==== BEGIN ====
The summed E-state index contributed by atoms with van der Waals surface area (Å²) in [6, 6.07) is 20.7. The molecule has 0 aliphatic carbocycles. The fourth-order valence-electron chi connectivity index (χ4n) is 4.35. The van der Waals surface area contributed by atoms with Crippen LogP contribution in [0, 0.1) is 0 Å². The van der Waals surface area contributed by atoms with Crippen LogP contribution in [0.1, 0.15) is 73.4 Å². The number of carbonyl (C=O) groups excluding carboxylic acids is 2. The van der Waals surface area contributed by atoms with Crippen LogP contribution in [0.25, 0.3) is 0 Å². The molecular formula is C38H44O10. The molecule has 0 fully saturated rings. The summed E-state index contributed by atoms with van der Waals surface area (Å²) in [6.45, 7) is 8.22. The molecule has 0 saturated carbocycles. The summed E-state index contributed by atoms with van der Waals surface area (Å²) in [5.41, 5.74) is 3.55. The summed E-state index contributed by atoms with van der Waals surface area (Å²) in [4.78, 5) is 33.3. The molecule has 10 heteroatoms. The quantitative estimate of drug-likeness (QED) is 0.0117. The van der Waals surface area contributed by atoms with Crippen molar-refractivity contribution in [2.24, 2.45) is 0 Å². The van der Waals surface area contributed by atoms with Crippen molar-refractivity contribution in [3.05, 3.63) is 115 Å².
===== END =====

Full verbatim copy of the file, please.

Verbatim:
The summed E-state index contributed by atoms with van der Waals surface area (Å²) in [6, 6.07) is 20.7. The molecule has 0 aliphatic carbocycles. The fourth-order valence-electron chi connectivity index (χ4n) is 4.35. The van der Waals surface area contributed by atoms with Crippen LogP contribution in [0, 0.1) is 0 Å². The van der Waals surface area contributed by atoms with Crippen LogP contribution in [0.1, 0.15) is 73.4 Å². The number of carbonyl (C=O) groups excluding carboxylic acids is 2. The van der Waals surface area contributed by atoms with Crippen LogP contribution in [0.25, 0.3) is 0 Å². The molecular formula is C38H44O10. The molecule has 0 fully saturated rings. The summed E-state index contributed by atoms with van der Waals surface area (Å²) in [6.45, 7) is 8.22. The molecule has 0 saturated carbocycles. The summed E-state index contributed by atoms with van der Waals surface area (Å²) in [5.41, 5.74) is 3.55. The summed E-state index contributed by atoms with van der Waals surface area (Å²) in [4.78, 5) is 33.3. The molecule has 10 heteroatoms. The quantitative estimate of drug-likeness (QED) is 0.0117. The van der Waals surface area contributed by atoms with Crippen molar-refractivity contribution in [2.24, 2.45) is 0 Å². The van der Waals surface area contributed by atoms with Crippen molar-refractivity contribution in [3.05, 3.63) is 115 Å².